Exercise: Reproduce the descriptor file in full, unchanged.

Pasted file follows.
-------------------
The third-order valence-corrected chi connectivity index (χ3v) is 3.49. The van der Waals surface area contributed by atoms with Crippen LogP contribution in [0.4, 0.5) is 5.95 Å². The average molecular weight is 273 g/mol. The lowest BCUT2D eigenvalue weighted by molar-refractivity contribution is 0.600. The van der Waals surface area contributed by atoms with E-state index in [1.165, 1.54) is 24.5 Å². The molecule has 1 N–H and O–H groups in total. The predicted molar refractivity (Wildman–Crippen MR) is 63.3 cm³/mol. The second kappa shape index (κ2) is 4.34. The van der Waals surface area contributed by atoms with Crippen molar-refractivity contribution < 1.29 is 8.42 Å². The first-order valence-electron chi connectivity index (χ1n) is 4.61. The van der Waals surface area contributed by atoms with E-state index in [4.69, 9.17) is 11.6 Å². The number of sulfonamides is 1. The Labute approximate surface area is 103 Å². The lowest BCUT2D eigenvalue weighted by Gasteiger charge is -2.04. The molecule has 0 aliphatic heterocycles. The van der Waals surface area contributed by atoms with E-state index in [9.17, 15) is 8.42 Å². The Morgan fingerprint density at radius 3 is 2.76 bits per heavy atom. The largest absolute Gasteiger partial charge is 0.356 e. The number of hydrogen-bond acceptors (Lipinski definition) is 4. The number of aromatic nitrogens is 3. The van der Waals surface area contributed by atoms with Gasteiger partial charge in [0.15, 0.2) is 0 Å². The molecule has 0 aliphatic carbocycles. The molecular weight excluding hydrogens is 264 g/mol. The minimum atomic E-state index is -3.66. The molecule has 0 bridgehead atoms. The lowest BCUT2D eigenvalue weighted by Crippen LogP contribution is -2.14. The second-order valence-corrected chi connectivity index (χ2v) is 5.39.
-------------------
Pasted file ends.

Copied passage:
The third-order valence-corrected chi connectivity index (χ3v) is 3.49. The van der Waals surface area contributed by atoms with Crippen LogP contribution in [0.4, 0.5) is 5.95 Å². The average molecular weight is 273 g/mol. The lowest BCUT2D eigenvalue weighted by molar-refractivity contribution is 0.600. The van der Waals surface area contributed by atoms with E-state index in [1.165, 1.54) is 24.5 Å². The molecule has 1 N–H and O–H groups in total. The predicted molar refractivity (Wildman–Crippen MR) is 63.3 cm³/mol. The second kappa shape index (κ2) is 4.34. The van der Waals surface area contributed by atoms with Crippen molar-refractivity contribution < 1.29 is 8.42 Å². The first-order valence-electron chi connectivity index (χ1n) is 4.61. The van der Waals surface area contributed by atoms with E-state index in [4.69, 9.17) is 11.6 Å². The number of sulfonamides is 1. The Labute approximate surface area is 103 Å². The lowest BCUT2D eigenvalue weighted by Gasteiger charge is -2.04. The molecule has 0 aliphatic heterocycles. The van der Waals surface area contributed by atoms with E-state index in [9.17, 15) is 8.42 Å². The Morgan fingerprint density at radius 3 is 2.76 bits per heavy atom. The largest absolute Gasteiger partial charge is 0.356 e. The number of hydrogen-bond acceptors (Lipinski definition) is 4. The number of aromatic nitrogens is 3. The van der Waals surface area contributed by atoms with Gasteiger partial charge in [0.15, 0.2) is 0 Å². The molecule has 0 aliphatic carbocycles. The molecular weight excluding hydrogens is 264 g/mol. The minimum atomic E-state index is -3.66. The molecule has 0 bridgehead atoms. The lowest BCUT2D eigenvalue weighted by Crippen LogP contribution is -2.14. The second-order valence-corrected chi connectivity index (χ2v) is 5.39.